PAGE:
Climate conditions in Nepal are suitable for the establishment of fall armyworm, which could cause considerable crop loss if not managed properly. The fall armyworm is a destructive pest that has a voracious appetite for maize and other crops. Through the Nepal Seed and Fertilizer (NSAF) project, the International Maize and Wheat Improvement Center (CIMMYT) is working with the government of Nepal and other partners to address this imminent threat.
Chemical control of fall armyworm is too expensive and impractical for small-scale farmers, has negative human health effects, and can be a source of soil pollutants with a negative effect on biodiversity.
CIMMYT is currently evaluating the efficacy of push-pull cropping systems to control fall armyworm. Considered one of the most climate-smart technologies, push-pull systems use plant-pest ecology instead of harmful chemical insecticides to control weeds and insects. It is an environmentally friendly pest control method which is also economically viable for maize producers.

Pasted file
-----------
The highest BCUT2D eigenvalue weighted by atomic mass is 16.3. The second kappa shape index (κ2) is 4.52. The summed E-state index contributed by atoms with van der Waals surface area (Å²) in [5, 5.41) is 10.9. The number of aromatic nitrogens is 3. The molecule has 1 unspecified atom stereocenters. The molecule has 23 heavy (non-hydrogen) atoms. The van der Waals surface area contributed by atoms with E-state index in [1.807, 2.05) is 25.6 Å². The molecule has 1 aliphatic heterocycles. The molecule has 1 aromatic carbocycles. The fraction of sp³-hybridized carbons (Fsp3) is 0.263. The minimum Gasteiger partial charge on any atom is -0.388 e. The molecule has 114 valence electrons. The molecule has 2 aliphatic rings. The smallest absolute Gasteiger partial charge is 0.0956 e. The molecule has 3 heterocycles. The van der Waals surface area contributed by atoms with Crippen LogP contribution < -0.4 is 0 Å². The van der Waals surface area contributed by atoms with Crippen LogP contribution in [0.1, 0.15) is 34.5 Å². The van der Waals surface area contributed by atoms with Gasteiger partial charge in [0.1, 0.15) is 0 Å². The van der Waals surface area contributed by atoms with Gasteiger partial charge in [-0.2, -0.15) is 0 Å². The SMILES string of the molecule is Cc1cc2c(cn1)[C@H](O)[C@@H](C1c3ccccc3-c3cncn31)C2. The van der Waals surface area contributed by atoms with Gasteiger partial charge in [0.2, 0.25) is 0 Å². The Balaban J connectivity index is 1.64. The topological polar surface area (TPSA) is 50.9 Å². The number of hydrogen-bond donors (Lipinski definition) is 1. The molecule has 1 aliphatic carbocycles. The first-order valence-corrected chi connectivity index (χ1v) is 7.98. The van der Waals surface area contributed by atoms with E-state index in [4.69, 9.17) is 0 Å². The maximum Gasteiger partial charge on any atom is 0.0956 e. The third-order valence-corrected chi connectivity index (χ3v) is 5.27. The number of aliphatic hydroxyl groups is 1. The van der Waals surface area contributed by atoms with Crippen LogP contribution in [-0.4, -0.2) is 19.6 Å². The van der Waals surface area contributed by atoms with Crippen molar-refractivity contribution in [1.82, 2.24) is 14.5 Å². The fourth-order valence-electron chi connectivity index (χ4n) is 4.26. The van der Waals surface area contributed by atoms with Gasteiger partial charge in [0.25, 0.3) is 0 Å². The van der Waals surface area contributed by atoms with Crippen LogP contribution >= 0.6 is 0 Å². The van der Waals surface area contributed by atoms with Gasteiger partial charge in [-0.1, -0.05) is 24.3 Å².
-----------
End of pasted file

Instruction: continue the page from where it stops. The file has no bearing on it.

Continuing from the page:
This system involves two types of crops: Napier grass (Pennisetum purpureum) and silverleaf desmodium legume (Desmodium uncinatum).
Desmodium plants are intercropped with the rows of maize and Napier grass surrounds the maize crop. Desmodium produces volatile chemicals that repel fall armyworm moths, while the Napier grass produces chemicals that attract female moths. The resulting push-pull system takes the pest away from the maize field.
An additional benefit is that desmodium improves nitrogen fertility through biological nitrogen fixation, which may reduce nitrogen input in the long-term. Desmodium also provides ground cover for maize, controlling soil erosion and offering protection from extreme heat conditions. Both desmodium and Napier grass are excellent fodder crops for livestock.
Because of all these reasons, push-pull technology is highly beneficial to smallholders who are dependent on locally available inputs for their subsistence farming. It can also have a positive spiral effect on the environment.
Scientists in other regions are also looking at agro-ecological options to manage fall armyworm.